According to the latest news from Washington, DC, Speaker of the House John Boehner has decided that the House will not take up their version of the farm bill before the adjourning Friday. It appears that the House leadership is willing to let the current 2008 farm bill expire on September 30, the end of the federal fiscal year. This is highly unusual, for, as the National Sustainable Agriculture Coalition put it, “expiration of a farm bill without even an extension of current law is without precedent — a once unfathomable option that is now suddenly treated as no big deal.”
So what happens if the Farm Bill expires? In the absence of either a new bill or an extension of the 2008 farm bill, federal price supports for major U.S. crops would revert to their 1949 levels–essentially causing a huge mess. While crop insurance would continue, other programs including direct payments and many conservation programs would end, according to recent Congressional Research Service (CSC) Report. In its place would be a 1940’s era system for supporting agriculture based on crop prices from the 1940’s that do not have any basis in the current market. Some currently subsidized crops such as soybeans and peanuts may not be eligible for any support payments based on the 1940’s law.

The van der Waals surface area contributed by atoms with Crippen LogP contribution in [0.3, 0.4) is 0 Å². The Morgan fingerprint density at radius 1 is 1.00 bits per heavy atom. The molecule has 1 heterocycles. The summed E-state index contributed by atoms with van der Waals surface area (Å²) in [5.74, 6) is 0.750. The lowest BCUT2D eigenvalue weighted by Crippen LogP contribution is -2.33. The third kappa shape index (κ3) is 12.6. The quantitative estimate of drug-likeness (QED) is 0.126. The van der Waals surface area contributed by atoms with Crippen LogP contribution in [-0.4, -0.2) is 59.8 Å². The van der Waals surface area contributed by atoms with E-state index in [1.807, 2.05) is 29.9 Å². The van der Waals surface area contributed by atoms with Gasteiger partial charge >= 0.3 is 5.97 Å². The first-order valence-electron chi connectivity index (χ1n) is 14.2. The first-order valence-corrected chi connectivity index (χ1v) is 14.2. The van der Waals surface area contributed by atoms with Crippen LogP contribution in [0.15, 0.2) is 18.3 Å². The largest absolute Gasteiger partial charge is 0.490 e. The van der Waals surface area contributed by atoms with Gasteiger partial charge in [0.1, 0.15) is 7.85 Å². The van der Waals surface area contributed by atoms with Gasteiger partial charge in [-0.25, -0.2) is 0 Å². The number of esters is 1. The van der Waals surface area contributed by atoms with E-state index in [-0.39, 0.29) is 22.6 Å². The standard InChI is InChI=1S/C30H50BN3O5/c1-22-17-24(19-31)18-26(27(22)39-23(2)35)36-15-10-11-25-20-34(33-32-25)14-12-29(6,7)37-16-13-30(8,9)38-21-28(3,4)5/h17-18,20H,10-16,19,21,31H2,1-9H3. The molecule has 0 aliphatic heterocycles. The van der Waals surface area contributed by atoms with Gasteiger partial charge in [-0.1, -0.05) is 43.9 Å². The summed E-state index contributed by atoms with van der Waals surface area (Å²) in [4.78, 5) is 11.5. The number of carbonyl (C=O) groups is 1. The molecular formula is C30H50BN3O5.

Another CSC report identifies 37 programs authorized by the 2008 Farm Bill that do not have ongoing funding beyond September 30. These expiring programs include important programs to protect soil and water quality and support for renewable energy, rural economic development and beginning farmers. Of particular concern to conservationists is the expiration of the Wetlands Reserve Program and Grassland Reserve Program which are among the most critical conservation programs for water quality and flood control.
What will happen in the lame duck session after the election is unclear, but there are no guarantees that the House and Senate will be able to reach agreement on the farm bill even after the political pressure of the election ends.
The Council and its conservation organization partners continue to believe completing a Farm Bill this year is not only important for farmers, but that all Iowans have a stake in the outcome of this critical legislation. Important reforms in the Senate passed farm bill, especially the provision that would re-connect eligibility for crop insurance subsidies to conservation compliance, need to be included in the final legislation. In addition, all conservation programs need to be fully funded to assist farmers in meeting the challenge of increasing production while also improving soil and water quality.
The Council will continue to provide updates and opportunities for Iowans to speak out on this critical legislation as the situation develops.
Susan Heathcote is the Iowa Environmental Council’s water program director.